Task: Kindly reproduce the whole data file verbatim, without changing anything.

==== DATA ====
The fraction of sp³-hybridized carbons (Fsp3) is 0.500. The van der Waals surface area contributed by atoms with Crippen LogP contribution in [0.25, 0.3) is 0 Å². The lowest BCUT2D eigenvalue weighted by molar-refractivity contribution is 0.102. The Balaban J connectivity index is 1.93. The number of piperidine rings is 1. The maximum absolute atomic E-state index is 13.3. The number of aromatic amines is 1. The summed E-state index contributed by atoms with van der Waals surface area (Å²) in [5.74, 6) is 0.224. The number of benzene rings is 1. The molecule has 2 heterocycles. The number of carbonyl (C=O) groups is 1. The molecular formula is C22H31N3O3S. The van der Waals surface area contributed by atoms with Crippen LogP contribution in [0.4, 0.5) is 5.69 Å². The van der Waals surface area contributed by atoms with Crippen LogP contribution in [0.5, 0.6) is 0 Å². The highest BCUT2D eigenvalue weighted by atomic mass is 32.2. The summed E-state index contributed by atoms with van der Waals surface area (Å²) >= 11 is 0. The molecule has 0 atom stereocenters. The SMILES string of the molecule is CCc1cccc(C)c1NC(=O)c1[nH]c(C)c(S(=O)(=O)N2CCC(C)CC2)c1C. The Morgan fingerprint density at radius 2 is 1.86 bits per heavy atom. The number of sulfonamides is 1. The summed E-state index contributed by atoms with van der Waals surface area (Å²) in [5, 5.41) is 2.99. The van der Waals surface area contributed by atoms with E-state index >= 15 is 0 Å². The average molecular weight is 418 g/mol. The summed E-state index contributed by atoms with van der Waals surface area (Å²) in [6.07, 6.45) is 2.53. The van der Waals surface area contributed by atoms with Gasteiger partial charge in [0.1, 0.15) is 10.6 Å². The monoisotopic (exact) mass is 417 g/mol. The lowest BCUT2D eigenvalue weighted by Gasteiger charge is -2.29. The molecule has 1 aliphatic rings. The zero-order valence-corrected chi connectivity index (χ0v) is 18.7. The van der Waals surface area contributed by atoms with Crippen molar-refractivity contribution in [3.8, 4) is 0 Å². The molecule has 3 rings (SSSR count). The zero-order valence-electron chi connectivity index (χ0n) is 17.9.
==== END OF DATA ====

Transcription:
The fraction of sp³-hybridized carbons (Fsp3) is 0.500. The van der Waals surface area contributed by atoms with Crippen LogP contribution in [0.25, 0.3) is 0 Å². The lowest BCUT2D eigenvalue weighted by molar-refractivity contribution is 0.102. The Balaban J connectivity index is 1.93. The number of piperidine rings is 1. The maximum absolute atomic E-state index is 13.3. The number of aromatic amines is 1. The summed E-state index contributed by atoms with van der Waals surface area (Å²) in [5.74, 6) is 0.224. The number of benzene rings is 1. The molecule has 2 heterocycles. The number of carbonyl (C=O) groups is 1. The molecular formula is C22H31N3O3S. The van der Waals surface area contributed by atoms with Crippen LogP contribution in [0.4, 0.5) is 5.69 Å². The van der Waals surface area contributed by atoms with Crippen LogP contribution in [0.5, 0.6) is 0 Å². The highest BCUT2D eigenvalue weighted by atomic mass is 32.2. The summed E-state index contributed by atoms with van der Waals surface area (Å²) >= 11 is 0. The molecule has 0 atom stereocenters. The SMILES string of the molecule is CCc1cccc(C)c1NC(=O)c1[nH]c(C)c(S(=O)(=O)N2CCC(C)CC2)c1C. The Morgan fingerprint density at radius 2 is 1.86 bits per heavy atom. The number of sulfonamides is 1. The summed E-state index contributed by atoms with van der Waals surface area (Å²) in [5, 5.41) is 2.99. The van der Waals surface area contributed by atoms with E-state index >= 15 is 0 Å². The average molecular weight is 418 g/mol. The summed E-state index contributed by atoms with van der Waals surface area (Å²) in [6.07, 6.45) is 2.53. The van der Waals surface area contributed by atoms with Gasteiger partial charge in [0.1, 0.15) is 10.6 Å². The monoisotopic (exact) mass is 417 g/mol. The lowest BCUT2D eigenvalue weighted by Gasteiger charge is -2.29. The molecule has 1 aliphatic rings. The zero-order valence-corrected chi connectivity index (χ0v) is 18.7. The van der Waals surface area contributed by atoms with Crippen molar-refractivity contribution in [3.8, 4) is 0 Å². The molecule has 3 rings (SSSR count). The zero-order valence-electron chi connectivity index (χ0n) is 17.9.